Chinese Manjha: A Home-Grown Killer

Unlike the traditional cotton-based manjha, Chinese manjha is strong enough to cut through flesh. Here’s how this killer thread threatens both lives and the environment!

Kite-flying makes for special memories – friendships are sealed and rivalries born. The festival of Makara Sankranti, in India, is particularly synonymous with kite flying and its massive events attended by people from all over the world. However, this colourful time meant to celebrate peace and prosperity, unfortunately, has turned into a time of suffering and death for wildlife around the country due to the use of ‘Chinese manjha’.

Image courtesy: shutterstock_565523206 

Chinese manjha is the term for non-biodegradable synthetic threads, often coated with powdered glass or fine pieces of metal, used by kite flyers across the country to cut opponents’ kites. Glass-coated manhja is not a new concept. Traditionally, manjha was made using cotton thread covered in a mixture of tree gum, rice paste and glass. Unlike the traditional cotton-based manjha, Chinese manjha is strong enough to cut through flesh when tense. Although the name suggests the manjha’s international origins, much of the Chinese manjha found in the markets is made in India itself

How Does This Killer Thread Threaten Lives?

On a spool by its own, on a shelf in a cupboard, the manjha is pretty harmless. It’s when it’s put to its intended use that the problems start. Cut kites often get stuck in trees with the strings still attached. While the paper and bamboo parts of the kites may disintegrate – the non-biodegradable, Chinese manjha, remains intact. Birds and small mammals can, and do, get entangled in this thread. As they struggle, they get more entwined, and the manjha starts cutting into their flesh, growing tauter; this can lead to the amputation of limbs and even beheading in some cases.

Another threat they pose is that of electrocution. The manjha can get wet due to rain and conduct electricity when it comes into contact with electrical poles. Birds, animals, and even children chasing kites run the risk of being electrocuted.

It’s not just the cut kites that pose a problem; Chinese manjha that has been disposed of responsibly in a bin can create issues too as birds that scavenge on garbage heaps can get entangled in it. The only way to get rid of the manjha is through burning – which poses as an entirely different environmental issue altogether.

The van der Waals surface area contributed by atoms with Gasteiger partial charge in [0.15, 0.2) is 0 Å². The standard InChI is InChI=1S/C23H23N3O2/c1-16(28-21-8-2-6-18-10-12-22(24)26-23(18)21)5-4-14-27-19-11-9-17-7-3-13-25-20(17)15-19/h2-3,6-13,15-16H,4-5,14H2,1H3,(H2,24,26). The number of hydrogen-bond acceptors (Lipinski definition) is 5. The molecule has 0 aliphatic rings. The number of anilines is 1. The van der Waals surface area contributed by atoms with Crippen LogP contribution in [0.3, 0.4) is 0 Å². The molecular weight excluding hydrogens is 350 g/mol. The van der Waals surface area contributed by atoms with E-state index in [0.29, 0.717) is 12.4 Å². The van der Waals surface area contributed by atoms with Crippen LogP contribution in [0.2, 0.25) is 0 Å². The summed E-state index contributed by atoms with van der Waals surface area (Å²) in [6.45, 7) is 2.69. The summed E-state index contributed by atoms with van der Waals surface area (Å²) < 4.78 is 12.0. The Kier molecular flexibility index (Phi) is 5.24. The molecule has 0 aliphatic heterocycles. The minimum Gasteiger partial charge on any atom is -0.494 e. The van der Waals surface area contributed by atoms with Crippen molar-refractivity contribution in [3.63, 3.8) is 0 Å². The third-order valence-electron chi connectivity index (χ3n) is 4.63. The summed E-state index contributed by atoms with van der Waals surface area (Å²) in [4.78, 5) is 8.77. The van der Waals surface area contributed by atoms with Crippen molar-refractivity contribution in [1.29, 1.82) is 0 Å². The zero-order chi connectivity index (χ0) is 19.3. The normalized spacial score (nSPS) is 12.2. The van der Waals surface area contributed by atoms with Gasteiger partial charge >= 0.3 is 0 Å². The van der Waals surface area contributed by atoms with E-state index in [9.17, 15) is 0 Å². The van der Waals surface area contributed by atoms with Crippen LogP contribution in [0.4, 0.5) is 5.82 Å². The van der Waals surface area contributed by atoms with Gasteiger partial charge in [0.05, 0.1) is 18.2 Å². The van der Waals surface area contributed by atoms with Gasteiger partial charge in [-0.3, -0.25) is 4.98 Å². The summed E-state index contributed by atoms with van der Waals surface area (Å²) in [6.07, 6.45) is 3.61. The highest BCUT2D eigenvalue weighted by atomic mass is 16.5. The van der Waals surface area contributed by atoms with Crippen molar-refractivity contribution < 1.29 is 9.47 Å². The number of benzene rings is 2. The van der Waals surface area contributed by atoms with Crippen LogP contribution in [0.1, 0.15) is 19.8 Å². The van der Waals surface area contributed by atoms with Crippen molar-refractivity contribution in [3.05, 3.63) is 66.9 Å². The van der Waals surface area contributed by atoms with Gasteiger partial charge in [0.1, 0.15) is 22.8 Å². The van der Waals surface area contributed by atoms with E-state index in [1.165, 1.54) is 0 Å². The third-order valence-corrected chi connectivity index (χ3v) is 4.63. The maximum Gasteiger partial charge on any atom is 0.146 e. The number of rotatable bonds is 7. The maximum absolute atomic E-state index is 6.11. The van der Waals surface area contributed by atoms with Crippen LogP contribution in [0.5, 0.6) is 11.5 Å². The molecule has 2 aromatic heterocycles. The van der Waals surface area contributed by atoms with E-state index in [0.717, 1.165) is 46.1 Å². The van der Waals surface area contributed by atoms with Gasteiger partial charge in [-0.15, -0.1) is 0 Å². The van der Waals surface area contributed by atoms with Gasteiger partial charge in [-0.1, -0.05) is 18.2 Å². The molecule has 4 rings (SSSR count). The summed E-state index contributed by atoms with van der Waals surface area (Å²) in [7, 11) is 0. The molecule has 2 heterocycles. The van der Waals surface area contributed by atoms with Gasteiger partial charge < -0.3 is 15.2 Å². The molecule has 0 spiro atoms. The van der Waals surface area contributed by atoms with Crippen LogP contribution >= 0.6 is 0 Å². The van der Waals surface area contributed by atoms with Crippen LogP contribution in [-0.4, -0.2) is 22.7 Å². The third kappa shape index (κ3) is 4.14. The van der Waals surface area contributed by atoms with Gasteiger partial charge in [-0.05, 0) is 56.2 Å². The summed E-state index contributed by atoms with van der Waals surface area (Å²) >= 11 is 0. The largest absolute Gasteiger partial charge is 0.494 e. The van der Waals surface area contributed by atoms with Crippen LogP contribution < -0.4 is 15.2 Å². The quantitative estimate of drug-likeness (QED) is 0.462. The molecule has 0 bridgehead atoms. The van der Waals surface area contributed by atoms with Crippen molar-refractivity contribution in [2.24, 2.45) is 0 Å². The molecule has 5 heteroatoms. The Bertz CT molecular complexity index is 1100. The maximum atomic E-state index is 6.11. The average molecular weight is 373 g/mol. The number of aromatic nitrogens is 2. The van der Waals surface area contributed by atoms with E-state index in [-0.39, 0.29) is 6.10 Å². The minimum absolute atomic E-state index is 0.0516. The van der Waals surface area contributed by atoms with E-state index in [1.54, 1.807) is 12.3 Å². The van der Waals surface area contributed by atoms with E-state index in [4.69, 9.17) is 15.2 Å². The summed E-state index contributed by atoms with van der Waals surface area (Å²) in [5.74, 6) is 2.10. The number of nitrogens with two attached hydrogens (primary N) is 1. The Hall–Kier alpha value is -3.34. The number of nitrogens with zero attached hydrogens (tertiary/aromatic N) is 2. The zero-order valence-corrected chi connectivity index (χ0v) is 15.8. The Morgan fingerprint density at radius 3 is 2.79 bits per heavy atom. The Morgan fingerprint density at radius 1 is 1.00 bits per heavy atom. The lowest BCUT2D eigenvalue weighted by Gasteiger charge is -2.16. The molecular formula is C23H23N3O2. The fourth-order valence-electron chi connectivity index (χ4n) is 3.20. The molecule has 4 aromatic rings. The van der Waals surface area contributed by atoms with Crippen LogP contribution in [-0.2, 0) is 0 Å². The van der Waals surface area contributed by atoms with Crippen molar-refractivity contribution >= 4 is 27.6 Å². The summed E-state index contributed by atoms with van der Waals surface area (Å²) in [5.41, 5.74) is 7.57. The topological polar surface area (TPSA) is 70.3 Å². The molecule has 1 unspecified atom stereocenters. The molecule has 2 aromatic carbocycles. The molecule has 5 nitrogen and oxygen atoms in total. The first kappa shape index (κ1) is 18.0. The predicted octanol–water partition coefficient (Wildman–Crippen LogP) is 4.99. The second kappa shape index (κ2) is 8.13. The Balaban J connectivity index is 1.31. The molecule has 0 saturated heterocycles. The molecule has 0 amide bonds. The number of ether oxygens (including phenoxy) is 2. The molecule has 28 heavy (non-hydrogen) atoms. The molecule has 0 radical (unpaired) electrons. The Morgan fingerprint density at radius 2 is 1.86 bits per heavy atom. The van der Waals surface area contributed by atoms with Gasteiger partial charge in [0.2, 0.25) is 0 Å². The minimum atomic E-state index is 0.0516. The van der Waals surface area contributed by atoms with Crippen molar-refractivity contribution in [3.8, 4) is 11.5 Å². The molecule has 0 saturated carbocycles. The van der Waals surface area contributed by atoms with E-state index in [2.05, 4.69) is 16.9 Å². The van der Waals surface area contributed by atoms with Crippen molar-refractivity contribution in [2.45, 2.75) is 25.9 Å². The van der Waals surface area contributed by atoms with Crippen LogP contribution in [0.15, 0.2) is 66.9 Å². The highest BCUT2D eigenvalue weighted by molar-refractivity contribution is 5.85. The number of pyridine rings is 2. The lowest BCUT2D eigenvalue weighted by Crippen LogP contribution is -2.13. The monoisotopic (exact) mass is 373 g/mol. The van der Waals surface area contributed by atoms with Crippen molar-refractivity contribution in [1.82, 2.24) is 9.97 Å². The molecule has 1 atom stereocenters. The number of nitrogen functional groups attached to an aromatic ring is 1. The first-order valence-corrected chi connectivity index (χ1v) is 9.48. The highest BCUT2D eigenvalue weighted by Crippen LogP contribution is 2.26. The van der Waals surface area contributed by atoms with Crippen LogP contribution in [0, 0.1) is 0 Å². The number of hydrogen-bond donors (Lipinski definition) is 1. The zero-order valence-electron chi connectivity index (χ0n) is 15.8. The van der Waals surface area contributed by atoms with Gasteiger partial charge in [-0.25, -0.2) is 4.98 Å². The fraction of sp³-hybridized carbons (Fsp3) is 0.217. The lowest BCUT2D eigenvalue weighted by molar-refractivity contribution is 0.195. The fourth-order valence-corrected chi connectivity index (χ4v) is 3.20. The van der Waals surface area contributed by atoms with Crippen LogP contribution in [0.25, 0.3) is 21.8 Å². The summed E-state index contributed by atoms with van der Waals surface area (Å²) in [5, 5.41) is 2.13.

Every year, fire departments and NGOs across the country report calls to rescue birds entangled in this manjha. Most of these birds sport injuries on their wings and limbs. Species like crows, mynahs, kites and barn owls are commonly reported to be caught in manjha. Officials in Bengaluru state that they receive calls to rescue around 45 birds a day and 80 percent of their injuries are due to Chinese manjha. 

There have been cases where humans too have lost their lives due to Chinese manjha. Reports from Pune, Delhi and Jaipur show just how deadly it can be as unsuspecting bikers and children are entangled in it. 

The Ban:

Effective campaigning by various NGOs and individuals led to the ban of Chinese manjha in Gujarat in 2009. Other states like Maharashtra, Andhra Pradesh, Karnataka and Delhi slowly followed suit. In 2016, the National Green Tribunal imposed a ban on the use of glass coated, nylon and Chinese manjha across the country. However, it is still widely available with manjha sellers providing it clandestinely. Spools of Chinese manjha are also sold as thread for industrial use with disclaimers on it.

Until the demand from kite flyers for Chinese manjha stops, it is likely to be a ban that is nearly impossible to enforce completely.

Uma Athale

Uma Athale

Jeevoka member since Sep 2019

With a Master’s degree in Wildlife Conservation and Management from the University of Reading, England, I have worked with wildlife in various capacities in India and abroad, including invasive species management, species reintroduction, rehabilitation, and human-animal conflict mitigation, among others. I am also a co-author of There’s Many a Way to Keep the Elephant Away: a manual discussing various methods of human-elephant conflict mitigation published by Project Elephant.